What can photographers expect this summer?

Glasses

Each season has a distinctive look and feel. Ask a photographer to nominate their favourite season and watch the gears turn in their head as they ponder. Unfortunately, you would probably be hard pressed to find a photographer who says summer is their favourite season. The lushness of spring, followed by autumn’s stormy light and fiery colours, all finished off with the drama of winter, often means summer comes last.

In a way, it’s quite strange, as it’s the season we experience the most sunlight and longer days – but many amateur photographers are simply put off by the high contrast, harsh light and hazy weather. Summer brings a set of challenges that are hard to overcome but, with a little preparation, it’s totally worth it. Here are our summer photography tips.

Tips for taking great summer photos

1.Try shooting in the shade

If the summer light is simply too bright, we recommend shooting in the shade. You’ll still capture that dazzling brightness but, being under cover, you will have enough contrast to capture exactly what you see. In shade, the light is soft instead of harsh but it still retains aspects of the summer brightness.

2.Water creates the most glare, so avoid on bright sunny days

On particularly bright days, it may be best to avoid large bodies of water like rivers, lakes and so on. When the sun is high in the sky and without clouds to block it, the glare will make things very difficult for you. That’s not to say that you can’t photograph water, of course! If you’re planning these scenes, we recommend doing it when the sun is lower in the sky or when it’s more overcast.

3.Keep your lens cap on

Though this applies to digital cameras, it’s especially important if you have a film camera. If you do not have a lens cap on your film camera, prolonged exposure to the sun can warp your lens which causes lasting damage and can ruin your photography. Keep your lens cap on and only take it off as and when you shoot.

4.Wake up early… it’s worth it!

The days are so long in early summer that if you want to catch the 4.30am sunrise, it’s hardly worth going to bed! However, the occasional sacrifice of sleep due to a summer dawn might make it worth your while.

Locations that are surrounded by water are perfect as they mirror the same colours in the sky (remember, as we said earlier, you’ll need to time it right). Why not plan a cheeky getaway to the coast, or check google maps for the nearest lake to your home. Arrive half an hour before the sun rises and revel in all its glory. Just make sure you bring your waterproof and dustproof camera case.

5. Shoot at night (the ‘crossover period’)

Fancy taking some shots at night? Well, summer photography is arguably the best for doing so. The period between sunset and darkness is known as “the crossover period”. Here, there is still some colour in the sky and man made and daylight illumination is in perfect harmony. Unlike other seasons where you will have to change your lens rapidly, in the summer, the crossover period can last to up to an hour, so you can really take your time.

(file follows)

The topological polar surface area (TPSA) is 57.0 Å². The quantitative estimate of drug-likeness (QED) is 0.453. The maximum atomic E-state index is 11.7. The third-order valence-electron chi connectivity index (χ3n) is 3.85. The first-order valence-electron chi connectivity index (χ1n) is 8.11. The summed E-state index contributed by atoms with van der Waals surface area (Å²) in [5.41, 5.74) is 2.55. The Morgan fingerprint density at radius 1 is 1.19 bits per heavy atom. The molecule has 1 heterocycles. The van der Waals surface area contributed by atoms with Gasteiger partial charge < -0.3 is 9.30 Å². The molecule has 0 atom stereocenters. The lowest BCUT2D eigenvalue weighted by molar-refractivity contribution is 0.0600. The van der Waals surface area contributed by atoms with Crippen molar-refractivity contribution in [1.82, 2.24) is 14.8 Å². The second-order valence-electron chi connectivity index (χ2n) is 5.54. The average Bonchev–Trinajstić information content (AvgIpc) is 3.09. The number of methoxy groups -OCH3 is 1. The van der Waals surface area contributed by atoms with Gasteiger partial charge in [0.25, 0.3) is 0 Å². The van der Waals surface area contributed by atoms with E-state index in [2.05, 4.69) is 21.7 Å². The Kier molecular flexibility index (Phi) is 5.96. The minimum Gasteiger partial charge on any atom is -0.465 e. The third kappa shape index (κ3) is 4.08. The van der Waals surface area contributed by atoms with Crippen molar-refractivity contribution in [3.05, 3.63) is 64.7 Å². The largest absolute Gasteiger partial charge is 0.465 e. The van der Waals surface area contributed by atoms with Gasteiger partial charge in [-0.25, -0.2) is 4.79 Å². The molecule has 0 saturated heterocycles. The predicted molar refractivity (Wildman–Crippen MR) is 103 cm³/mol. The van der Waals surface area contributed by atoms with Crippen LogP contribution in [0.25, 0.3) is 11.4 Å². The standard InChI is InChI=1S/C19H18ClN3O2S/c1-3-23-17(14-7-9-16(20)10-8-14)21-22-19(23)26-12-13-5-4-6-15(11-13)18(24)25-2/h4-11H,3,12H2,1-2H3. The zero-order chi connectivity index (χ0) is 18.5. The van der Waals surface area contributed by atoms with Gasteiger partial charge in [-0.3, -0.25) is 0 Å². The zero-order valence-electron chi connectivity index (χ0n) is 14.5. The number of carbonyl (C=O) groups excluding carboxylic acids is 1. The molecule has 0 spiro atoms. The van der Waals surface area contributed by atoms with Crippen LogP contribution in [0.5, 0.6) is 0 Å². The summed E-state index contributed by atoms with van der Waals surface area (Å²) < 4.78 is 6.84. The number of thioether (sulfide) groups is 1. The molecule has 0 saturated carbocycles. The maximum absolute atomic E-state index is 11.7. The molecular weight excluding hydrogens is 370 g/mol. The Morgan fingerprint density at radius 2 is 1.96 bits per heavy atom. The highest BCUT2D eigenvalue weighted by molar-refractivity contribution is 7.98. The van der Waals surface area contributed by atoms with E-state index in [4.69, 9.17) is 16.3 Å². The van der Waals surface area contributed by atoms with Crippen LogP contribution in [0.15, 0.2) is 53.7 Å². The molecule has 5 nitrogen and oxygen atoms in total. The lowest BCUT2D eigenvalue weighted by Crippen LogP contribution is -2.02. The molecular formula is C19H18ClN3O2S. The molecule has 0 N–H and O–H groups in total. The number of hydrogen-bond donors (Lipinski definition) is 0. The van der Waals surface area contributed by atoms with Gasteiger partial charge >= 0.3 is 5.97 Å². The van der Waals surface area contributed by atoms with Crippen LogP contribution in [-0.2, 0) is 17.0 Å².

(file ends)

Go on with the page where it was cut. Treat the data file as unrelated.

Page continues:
What conditions can I expect from summer photography?

Summer creates very dramatic opportunities for photographers, ranging from moody sunset photos to bright and fresh morning snaps. Sunlight photography is a spectrum, with a whole range of contrast from sunrise to sunset.

Let’s start with the sun itself

When it comes to summer photography, the sun is your best friend but it can create problems, too. It’s all about how you time it.

By 9 o’clock in the morning during the summer, the sun is well on its way to the highest point in the sky, where it will sit until around 5pm. On a clear day, this light is intense and harsh, with short, dense shadows overhead. Perhaps not the most atmospheric of conditions for shooting, but if you are particularly fond of shooting graphic images, this sunlight is an absolute gift.

Man made structures such as tall buildings and bridges can look awesome against a blue polarised sky. Get yourself into the city centre and play around with unusual angles and wide angle lenses to make some dynamic compositions. Make the most out of the colour contrasts and identify the abstract details.

The great outdoors

Summer is when the great outdoors are arguably at their healthiest. Everything is in bloom! Gardens are also usually in their most photogenic state in summer, with shrubs and plants generating a riot of colour, even in the most humble of gardens. Buttercups, poppies, daisies and other vibrant bloomers are perfect for close ups. Your macro lens is also perfect for shooting large drifts and the compressed perspective will help give the appearance the flowers are close together. To isolate a single bloom from its surrounding though, use a wider aperture.

Take advantage of beautiful silhouettes

Put a solid object between your camera and a bright background, and boom, you have yourself a silhouette. Easily identifiable objects like a person, boat, building or a tree can act as your object, while your background can be the summer sun sitting low in the sky during a fiery sunrise or sunset. A silhouette always makes for an eye catching picture.

More resources for budding photographers

If you found the above useful, we have plenty more resources where this came from. Here’s a list of articles you might enjoy. If you have any questions about photography, or your camera case, then simply get in touch here.

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